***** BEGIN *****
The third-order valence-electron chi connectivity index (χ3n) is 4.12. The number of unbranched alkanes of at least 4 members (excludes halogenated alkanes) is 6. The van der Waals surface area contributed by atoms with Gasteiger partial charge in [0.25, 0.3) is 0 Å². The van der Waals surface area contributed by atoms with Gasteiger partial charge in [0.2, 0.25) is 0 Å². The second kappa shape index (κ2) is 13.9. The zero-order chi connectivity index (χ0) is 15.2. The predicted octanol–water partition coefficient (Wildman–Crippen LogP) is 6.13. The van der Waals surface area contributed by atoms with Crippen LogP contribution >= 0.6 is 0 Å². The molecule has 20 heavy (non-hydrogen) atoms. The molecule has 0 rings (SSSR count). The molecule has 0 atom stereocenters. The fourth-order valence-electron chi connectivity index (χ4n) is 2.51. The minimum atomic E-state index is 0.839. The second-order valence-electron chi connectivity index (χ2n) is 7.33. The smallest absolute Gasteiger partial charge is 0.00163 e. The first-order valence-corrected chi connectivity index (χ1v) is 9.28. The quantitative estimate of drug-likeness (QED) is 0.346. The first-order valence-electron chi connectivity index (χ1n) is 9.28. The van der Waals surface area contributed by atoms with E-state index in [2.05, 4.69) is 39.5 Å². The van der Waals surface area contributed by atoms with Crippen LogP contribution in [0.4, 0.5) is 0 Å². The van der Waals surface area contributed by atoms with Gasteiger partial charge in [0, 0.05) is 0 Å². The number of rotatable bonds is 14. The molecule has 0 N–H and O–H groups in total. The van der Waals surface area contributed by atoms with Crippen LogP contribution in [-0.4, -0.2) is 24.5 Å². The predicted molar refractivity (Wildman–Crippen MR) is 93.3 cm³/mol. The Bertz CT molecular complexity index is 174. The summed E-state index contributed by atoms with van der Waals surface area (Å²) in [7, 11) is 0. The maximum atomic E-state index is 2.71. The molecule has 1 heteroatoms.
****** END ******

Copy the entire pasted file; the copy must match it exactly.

The third-order valence-electron chi connectivity index (χ3n) is 4.12. The number of unbranched alkanes of at least 4 members (excludes halogenated alkanes) is 6. The van der Waals surface area contributed by atoms with Gasteiger partial charge in [0.25, 0.3) is 0 Å². The van der Waals surface area contributed by atoms with Gasteiger partial charge in [0.2, 0.25) is 0 Å². The second kappa shape index (κ2) is 13.9. The zero-order chi connectivity index (χ0) is 15.2. The predicted octanol–water partition coefficient (Wildman–Crippen LogP) is 6.13. The van der Waals surface area contributed by atoms with Crippen LogP contribution >= 0.6 is 0 Å². The molecule has 20 heavy (non-hydrogen) atoms. The molecule has 0 rings (SSSR count). The molecule has 0 atom stereocenters. The fourth-order valence-electron chi connectivity index (χ4n) is 2.51. The minimum atomic E-state index is 0.839. The second-order valence-electron chi connectivity index (χ2n) is 7.33. The smallest absolute Gasteiger partial charge is 0.00163 e. The first-order valence-corrected chi connectivity index (χ1v) is 9.28. The quantitative estimate of drug-likeness (QED) is 0.346. The first-order valence-electron chi connectivity index (χ1n) is 9.28. The van der Waals surface area contributed by atoms with E-state index in [2.05, 4.69) is 39.5 Å². The van der Waals surface area contributed by atoms with Crippen LogP contribution in [0.4, 0.5) is 0 Å². The van der Waals surface area contributed by atoms with Gasteiger partial charge in [0, 0.05) is 0 Å². The number of rotatable bonds is 14. The molecule has 0 N–H and O–H groups in total. The van der Waals surface area contributed by atoms with Crippen LogP contribution in [-0.4, -0.2) is 24.5 Å². The predicted molar refractivity (Wildman–Crippen MR) is 93.3 cm³/mol. The Bertz CT molecular complexity index is 174. The summed E-state index contributed by atoms with van der Waals surface area (Å²) in [7, 11) is 0. The maximum atomic E-state index is 2.71. The molecule has 1 heteroatoms.